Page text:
UAE space programme requires global effort, says Apollo 15 astronaut

Veteran astronaut Al Worden said technological challenges need to be overcome before any manned mission to Mars
UAE space programme requires global effort, says Apollo 15 astronaut
The UAE’s space programme is “a very difficult thing” that will provide an opportunity to bring countries together for a common goal, according to Apollo 15 astronaut Alfred Worden.
By Bernd Debusmann Jr
Sun 12 Nov 2017 12:30 PM

The UAE’s space programme is “a very difficult thing” that will provide an opportunity to bring countries together for a common goal, according to Apollo 15 astronaut Alfred Worden.

Alfred 'Al' Worden, 85, was the command module pilot on the Apollo 15 Lunar Mission in 1971, and is one of only 24 people on earth who have flown to the Moon.

Speaking to Arabian Business at the Dubai Airshow, Worden said the UAE’s plan to send a probe to Mars in 2020 - as well as build the first city on Mars by 2117 - will be extremely challenging from a technological standpoint.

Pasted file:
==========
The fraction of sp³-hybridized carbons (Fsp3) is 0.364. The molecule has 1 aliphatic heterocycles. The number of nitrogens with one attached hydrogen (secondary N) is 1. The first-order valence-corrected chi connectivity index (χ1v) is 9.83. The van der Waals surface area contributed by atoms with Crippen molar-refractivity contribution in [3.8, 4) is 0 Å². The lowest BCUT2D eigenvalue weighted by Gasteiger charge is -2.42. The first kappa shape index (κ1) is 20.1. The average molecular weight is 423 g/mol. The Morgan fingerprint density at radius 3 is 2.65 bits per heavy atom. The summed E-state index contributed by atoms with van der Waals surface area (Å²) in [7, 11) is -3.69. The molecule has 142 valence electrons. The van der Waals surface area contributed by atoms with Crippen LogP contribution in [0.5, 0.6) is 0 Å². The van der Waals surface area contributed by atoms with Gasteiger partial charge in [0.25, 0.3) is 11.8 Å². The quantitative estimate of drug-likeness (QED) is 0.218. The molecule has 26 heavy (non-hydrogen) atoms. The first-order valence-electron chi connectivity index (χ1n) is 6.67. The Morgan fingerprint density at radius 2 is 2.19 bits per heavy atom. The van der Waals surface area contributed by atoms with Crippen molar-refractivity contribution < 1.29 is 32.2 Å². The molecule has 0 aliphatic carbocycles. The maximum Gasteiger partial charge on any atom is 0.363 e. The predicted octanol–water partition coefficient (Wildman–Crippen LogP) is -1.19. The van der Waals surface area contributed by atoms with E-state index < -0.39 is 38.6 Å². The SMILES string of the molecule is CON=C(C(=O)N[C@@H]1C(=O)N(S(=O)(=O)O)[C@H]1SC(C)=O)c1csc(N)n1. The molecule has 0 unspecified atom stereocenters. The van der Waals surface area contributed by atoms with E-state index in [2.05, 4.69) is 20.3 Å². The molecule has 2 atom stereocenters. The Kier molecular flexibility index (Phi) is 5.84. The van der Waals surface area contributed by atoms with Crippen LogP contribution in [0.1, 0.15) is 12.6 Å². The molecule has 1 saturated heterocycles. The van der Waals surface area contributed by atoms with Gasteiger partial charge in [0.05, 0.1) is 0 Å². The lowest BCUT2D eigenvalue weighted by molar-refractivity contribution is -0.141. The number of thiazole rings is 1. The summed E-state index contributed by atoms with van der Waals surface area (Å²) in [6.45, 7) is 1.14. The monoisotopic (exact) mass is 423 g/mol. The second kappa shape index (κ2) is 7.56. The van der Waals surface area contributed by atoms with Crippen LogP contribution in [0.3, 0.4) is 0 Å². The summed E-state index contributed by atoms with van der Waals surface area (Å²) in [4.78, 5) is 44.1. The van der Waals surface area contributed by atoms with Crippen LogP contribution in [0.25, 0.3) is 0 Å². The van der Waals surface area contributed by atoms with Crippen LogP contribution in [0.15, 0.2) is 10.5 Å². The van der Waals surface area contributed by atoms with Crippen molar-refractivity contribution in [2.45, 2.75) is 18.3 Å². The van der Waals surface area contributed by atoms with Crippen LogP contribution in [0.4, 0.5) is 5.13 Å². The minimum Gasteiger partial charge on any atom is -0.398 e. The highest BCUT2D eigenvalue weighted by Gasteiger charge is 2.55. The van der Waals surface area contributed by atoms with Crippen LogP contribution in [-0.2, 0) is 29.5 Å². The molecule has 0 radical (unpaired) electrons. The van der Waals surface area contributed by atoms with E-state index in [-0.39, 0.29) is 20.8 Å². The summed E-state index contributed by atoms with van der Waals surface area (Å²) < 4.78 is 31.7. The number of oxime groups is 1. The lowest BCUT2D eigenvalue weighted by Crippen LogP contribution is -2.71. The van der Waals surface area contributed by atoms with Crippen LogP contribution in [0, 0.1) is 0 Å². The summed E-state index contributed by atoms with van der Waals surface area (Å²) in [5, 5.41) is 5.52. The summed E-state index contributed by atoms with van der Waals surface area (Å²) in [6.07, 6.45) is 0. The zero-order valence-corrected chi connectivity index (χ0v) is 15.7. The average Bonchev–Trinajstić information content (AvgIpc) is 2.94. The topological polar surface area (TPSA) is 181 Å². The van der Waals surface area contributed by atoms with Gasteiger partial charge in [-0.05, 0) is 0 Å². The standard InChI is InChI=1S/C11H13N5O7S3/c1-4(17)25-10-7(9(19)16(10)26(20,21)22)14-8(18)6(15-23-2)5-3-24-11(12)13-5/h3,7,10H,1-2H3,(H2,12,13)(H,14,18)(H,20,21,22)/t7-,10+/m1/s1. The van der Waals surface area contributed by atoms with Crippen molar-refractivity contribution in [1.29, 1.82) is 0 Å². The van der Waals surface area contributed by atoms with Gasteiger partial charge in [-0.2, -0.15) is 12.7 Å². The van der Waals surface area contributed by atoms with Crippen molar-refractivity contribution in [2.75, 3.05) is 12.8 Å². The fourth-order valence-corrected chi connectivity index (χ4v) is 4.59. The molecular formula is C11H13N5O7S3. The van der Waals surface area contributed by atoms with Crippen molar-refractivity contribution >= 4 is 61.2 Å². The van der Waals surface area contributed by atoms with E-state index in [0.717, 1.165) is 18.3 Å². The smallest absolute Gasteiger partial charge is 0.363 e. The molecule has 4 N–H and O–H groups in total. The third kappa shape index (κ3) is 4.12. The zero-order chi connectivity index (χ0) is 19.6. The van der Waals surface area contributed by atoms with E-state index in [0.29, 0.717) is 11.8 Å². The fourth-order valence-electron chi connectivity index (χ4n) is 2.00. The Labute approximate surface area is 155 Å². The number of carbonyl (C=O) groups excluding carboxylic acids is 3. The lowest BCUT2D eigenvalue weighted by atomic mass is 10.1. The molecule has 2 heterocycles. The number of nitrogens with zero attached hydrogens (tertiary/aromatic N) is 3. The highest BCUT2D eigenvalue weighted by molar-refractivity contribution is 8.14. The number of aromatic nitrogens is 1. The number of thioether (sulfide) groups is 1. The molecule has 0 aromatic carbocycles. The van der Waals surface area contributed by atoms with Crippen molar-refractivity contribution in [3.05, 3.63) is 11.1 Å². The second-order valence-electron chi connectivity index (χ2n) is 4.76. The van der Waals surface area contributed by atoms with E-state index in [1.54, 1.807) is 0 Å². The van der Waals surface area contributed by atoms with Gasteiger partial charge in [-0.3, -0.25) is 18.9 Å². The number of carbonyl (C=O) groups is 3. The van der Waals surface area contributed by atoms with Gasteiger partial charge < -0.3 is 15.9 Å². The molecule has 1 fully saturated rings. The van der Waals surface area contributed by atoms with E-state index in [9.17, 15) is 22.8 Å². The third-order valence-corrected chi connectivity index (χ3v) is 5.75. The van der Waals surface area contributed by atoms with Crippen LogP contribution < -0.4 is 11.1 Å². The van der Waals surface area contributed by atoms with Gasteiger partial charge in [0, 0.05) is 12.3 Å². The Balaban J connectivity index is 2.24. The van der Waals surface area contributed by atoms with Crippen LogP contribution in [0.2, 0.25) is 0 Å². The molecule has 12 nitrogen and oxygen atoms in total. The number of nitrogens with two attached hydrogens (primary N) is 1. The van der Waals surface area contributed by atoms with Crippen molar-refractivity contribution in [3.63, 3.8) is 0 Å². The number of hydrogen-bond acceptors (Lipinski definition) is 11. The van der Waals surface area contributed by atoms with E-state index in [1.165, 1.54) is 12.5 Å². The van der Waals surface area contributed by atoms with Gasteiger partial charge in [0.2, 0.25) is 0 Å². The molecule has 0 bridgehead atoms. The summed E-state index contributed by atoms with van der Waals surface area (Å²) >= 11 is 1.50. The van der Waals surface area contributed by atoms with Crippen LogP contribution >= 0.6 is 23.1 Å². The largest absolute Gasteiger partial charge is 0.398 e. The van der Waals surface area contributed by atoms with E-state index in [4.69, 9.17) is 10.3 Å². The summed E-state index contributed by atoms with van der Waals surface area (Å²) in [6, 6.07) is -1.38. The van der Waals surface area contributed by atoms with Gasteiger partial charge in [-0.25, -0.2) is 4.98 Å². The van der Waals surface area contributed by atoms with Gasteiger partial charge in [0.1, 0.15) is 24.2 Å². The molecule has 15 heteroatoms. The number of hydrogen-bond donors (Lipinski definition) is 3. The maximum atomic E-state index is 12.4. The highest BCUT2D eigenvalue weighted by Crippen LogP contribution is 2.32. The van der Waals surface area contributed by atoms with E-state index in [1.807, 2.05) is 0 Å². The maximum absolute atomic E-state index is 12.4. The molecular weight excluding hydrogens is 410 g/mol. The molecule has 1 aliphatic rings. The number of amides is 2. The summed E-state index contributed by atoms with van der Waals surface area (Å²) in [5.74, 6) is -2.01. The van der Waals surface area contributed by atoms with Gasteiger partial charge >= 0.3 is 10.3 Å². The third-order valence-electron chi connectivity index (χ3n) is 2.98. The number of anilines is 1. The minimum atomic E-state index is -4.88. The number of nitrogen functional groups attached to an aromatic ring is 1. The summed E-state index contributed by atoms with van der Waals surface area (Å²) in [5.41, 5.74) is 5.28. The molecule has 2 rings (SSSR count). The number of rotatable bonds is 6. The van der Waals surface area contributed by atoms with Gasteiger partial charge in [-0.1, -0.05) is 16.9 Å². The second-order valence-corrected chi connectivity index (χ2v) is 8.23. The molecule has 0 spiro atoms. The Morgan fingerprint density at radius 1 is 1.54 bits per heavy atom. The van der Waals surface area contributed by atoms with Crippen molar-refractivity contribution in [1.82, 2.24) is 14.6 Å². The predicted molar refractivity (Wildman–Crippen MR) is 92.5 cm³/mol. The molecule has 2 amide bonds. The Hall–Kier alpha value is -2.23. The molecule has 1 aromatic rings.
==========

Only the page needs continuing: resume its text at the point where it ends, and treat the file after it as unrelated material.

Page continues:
“Probably no one country can do it. I think this could be a wonderful focus for all kinds of different countries,” he said.

“It’s going to take the cooperation of a lot of countries, and it’s the perfect focal point for that.”

Among the technological challenges the UAE faces in any future manned mission to Mars, Worden said, are a combination of basic engineering challenges and the effects of long-term space travel.

“[There] must be a propulsion system that is sufficient to get us there and back, and we must figure out how to put enough food on board for a year and a half for the crew,” he said. “But there are also issues we aren’t sure about yet. We’re not sure how we’ll handle the radiation.”

The solar radiation that any would-be Mars travellers would be exposed to, Worden added, “is a dangerous thing.”

“They’ll have to figure out how to mitigate the radiation for that long of a trip. A year and a half is a long time to be subjected to high radiation levels,” he noted.

“On my flight on Apollo 15, we were only gone for two weeks and radiation was no problem ... I think that’s going to be a big issue.”

“But, there is no problem that is not solvable,” Worden added.

According to Worden, space exploration is ultimately key to the survival of human beings as a species.

“[The earth] is a pretty small object, and we could really do a lot of damage to it,” he said. “I see the space programme, the whole purpose of it, is to give us the capability to go somewhere else when we can’t live here anymore.”

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